Silas Marner
George Eliot
Contributed by Harvey Landy
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Chapter 12

While Godfrey and Nancy are flirting, we’re told, Godfrey’s wife -- Molly, an opium addict -- is walking towards Raveloe, holding her child in hr arms. This is the first explicit reference we have to Godfrey’s wife, although intimations have been made to a secret he’s keeping. Godfrey, we’re told, has refused to acknowledge his relationship with Molly, and she’s determined to show up at the New Year’s party and spoil his efforts. 

Molly has tried to wait out the snow, but to no avail, and is now trudging through the cold and precipitation with her spirits dragging. As she walks, she takes a hit of opium and soon after begins to feel the urge to simply lie down in the snow. When she falls asleep, her arms loosen and she drops her baby. The baby toddles off into the snow, right to the door of Silas’ cottage. She enters and goes to sit by the fire, falling asleep on Silas’ coat. 

Silas is in the cottage the whole time this takes place, but doesn’t notice the child. The narrator tells us that since he’s lost his money, Silas periodically opens his door and looks out, as if the money might simply come back to him. Because it’s New Year’s Eve, he’s been told to stay awake until midnight, for that’s good luck, his neighbors say. They tell him perhaps his money will return if he waits up. Silas goes to the door one last time that evening, looks out, and of course, no money returns to him. When he turns back around, however, he sees a bundle sitting on his coat in front of the fire. He imagines it might be his money and gets very excited. He reaches out to touch it, but finds, instead of gold coin, the golden curls of the child’s hair. He wonders if this is his little sister who died when he was a young boy. He wonders if he’s dreaming. Silas is stupefied by the arrival of the child, and sits and marvels at her, confused.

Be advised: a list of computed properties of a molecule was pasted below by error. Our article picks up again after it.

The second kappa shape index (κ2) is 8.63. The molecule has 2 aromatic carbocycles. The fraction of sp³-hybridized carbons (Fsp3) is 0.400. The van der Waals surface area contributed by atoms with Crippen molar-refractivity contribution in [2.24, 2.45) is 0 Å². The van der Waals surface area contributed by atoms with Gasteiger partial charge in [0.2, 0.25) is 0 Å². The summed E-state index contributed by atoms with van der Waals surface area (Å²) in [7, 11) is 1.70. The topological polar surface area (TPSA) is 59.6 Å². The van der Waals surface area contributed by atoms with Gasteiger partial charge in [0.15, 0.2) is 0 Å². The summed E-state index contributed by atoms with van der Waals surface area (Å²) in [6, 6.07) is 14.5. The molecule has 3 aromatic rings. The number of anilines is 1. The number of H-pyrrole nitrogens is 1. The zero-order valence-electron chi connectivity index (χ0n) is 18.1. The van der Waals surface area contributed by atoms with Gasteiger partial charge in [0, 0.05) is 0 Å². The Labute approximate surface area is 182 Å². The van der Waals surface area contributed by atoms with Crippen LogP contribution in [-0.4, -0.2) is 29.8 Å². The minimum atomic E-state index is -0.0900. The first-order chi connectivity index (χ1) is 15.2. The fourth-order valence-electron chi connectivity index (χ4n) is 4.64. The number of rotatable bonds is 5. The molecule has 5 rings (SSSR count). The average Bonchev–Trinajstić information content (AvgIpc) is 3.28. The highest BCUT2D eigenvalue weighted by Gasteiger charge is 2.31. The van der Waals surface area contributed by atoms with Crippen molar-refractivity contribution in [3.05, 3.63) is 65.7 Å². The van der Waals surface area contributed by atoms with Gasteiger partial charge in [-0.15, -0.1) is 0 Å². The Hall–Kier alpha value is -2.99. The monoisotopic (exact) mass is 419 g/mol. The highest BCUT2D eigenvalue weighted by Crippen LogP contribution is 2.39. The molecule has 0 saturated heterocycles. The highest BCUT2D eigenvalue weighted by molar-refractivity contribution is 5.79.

The child wakes and Silas picks her up. She clings to him, calling for Molly, her mother. Silas hushes her kindly and feeds her some porridge. He takes off her wet boots and realizes that if they’re wet she must have been walking in the snow. He returns to the door and looks out for the child’s mother, and sees someone lying in a heap in the snow.

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